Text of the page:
Matthew Parris

Another Voice | 14 March 2009

At this rate, the throne might as well be replaced by a diamanté wheelchair

Another Voice | 14 March 2009
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At this rate, the throne might as well be replaced by a diamanté wheelchair

Why do most parents who leave an inheritance leave it to their children? Why, when most people are well past middle age when their parents die, is this still considered the norm? Now that we live about a generation longer than people did when these rules evolved — in harsher times, many centuries ago — shouldn’t it be grandchildren who inherit?

The question occurred to me while I was reflecting on the misfortune of Prince Charles, who is my age. It has always been said that the Queen regards her job as being for life, and there’s no sign of her flagging or of her capacities starting to dim. If her mother’s life is anything to go by, she’ll be fine for at least another decade. By which time the Prince of Wales will be 70.

Poor man. It is one thing to carry on past 70 as a reigning monarch, as the Queen does, when you’ve already been on the throne for more than half a century. She knows the ropes by now, and there cannot be too much more to learn, or nasty surprises her responsibilities are likely to throw at her. Quite another thing, however, to have to start a job for the first time — any job — when already in your seventies; and particularly this one. And if Charles carries on reigning for 20 years, William will be middle-aged when he ascends the throne. It’s to be hoped he doesn’t marry and father a male heir too soon, or his son will share that fate.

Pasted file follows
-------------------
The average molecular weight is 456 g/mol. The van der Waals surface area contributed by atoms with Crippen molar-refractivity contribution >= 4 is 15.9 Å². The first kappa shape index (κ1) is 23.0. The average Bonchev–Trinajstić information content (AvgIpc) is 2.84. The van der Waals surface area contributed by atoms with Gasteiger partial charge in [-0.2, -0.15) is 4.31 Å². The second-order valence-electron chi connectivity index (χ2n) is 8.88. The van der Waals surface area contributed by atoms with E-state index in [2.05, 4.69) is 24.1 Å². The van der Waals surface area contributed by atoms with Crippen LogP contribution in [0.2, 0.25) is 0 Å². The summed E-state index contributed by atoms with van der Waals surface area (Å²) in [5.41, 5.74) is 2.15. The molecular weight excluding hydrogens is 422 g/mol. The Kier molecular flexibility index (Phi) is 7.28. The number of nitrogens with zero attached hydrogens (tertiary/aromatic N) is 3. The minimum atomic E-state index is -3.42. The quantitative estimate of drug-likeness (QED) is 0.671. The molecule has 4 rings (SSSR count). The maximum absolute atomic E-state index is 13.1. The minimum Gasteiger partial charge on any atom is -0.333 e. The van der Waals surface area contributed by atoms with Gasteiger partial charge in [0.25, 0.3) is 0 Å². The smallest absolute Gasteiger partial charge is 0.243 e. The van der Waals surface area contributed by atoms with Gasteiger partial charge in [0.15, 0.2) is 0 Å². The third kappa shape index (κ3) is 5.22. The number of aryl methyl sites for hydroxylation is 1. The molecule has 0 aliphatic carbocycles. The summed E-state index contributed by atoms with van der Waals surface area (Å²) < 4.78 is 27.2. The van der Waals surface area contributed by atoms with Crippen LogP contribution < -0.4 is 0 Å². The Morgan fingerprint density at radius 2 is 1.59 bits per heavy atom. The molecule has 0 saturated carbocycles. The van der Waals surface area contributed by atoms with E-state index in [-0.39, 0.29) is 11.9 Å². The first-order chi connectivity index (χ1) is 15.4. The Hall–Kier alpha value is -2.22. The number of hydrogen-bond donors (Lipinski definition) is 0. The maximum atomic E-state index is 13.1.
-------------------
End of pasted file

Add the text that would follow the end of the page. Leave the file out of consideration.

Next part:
The happy and glamorous accident of Britain’s having a young queen in the middle of the last century, and of our getting to know her (and she us) over many decades, is entirely due to a sadder accident: the very premature death of her father. But such accidents excepted, and medical science progressing as it does, we now look destined as a kingdom to acquire our monarchs at an age when their eyesight’s going, their teeth are gone, their looks went decades ago, and their memories are not what they were. At this rate the throne might as well be replaced by a diamanté wheelchair.

And the problem is reproduced among the monarch’s humbler subjects, all the way down the social scale. There will no longer be any dashing and handsome young dukes, except as a result of the untimely death of a parent: dukes (who do not even have the option of abdicating) will inherit in their sixties. Dustmen will long have hung up their boots and retired by the time their parents pass on. The middle classes are likely to be learning the contents of their parents’ wills at a stage in their lives when they’re winding down, contemplating downsizing the house, and studying brochures for Saga holiday cruises.

A modest inheritance is, of course, pleasant to contemplate at almost any stage in one’s life, however late (though as one of a large family my expectations always had to be divided by six), but the point when I really needed a few thousand pounds was in my late twenties, a few years into my first job, when I was looking to set up home. This was around the time my grandparents were heading for the exit, and I did not for a moment begrudge their eldest daughter, an already elderly aunt, getting the lot; just as I hope my young nephews and nieces did not begrudge its being passed on a generation later to their own ageing uncles and aunts; but, really, is this an efficient or sensible way to proceed?